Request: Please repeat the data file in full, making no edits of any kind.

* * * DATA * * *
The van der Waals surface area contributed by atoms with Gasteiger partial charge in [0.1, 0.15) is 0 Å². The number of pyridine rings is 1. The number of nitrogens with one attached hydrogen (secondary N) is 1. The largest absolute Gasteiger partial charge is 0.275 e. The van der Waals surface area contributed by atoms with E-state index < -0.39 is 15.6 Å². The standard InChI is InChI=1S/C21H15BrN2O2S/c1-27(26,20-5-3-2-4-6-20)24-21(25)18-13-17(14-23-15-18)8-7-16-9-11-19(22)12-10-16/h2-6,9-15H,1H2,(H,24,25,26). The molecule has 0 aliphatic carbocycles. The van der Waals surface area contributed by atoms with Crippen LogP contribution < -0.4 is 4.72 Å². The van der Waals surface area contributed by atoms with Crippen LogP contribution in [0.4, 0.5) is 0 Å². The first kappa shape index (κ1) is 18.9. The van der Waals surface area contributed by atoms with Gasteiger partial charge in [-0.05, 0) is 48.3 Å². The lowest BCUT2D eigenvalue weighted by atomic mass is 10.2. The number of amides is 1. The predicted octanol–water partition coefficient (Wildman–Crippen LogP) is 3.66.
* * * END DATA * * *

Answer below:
The van der Waals surface area contributed by atoms with Gasteiger partial charge in [0.1, 0.15) is 0 Å². The number of pyridine rings is 1. The number of nitrogens with one attached hydrogen (secondary N) is 1. The largest absolute Gasteiger partial charge is 0.275 e. The van der Waals surface area contributed by atoms with E-state index < -0.39 is 15.6 Å². The standard InChI is InChI=1S/C21H15BrN2O2S/c1-27(26,20-5-3-2-4-6-20)24-21(25)18-13-17(14-23-15-18)8-7-16-9-11-19(22)12-10-16/h2-6,9-15H,1H2,(H,24,25,26). The molecule has 0 aliphatic carbocycles. The van der Waals surface area contributed by atoms with Crippen LogP contribution < -0.4 is 4.72 Å². The van der Waals surface area contributed by atoms with Crippen LogP contribution in [0.4, 0.5) is 0 Å². The first kappa shape index (κ1) is 18.9. The van der Waals surface area contributed by atoms with Gasteiger partial charge in [-0.05, 0) is 48.3 Å². The lowest BCUT2D eigenvalue weighted by atomic mass is 10.2. The number of amides is 1. The predicted octanol–water partition coefficient (Wildman–Crippen LogP) is 3.66.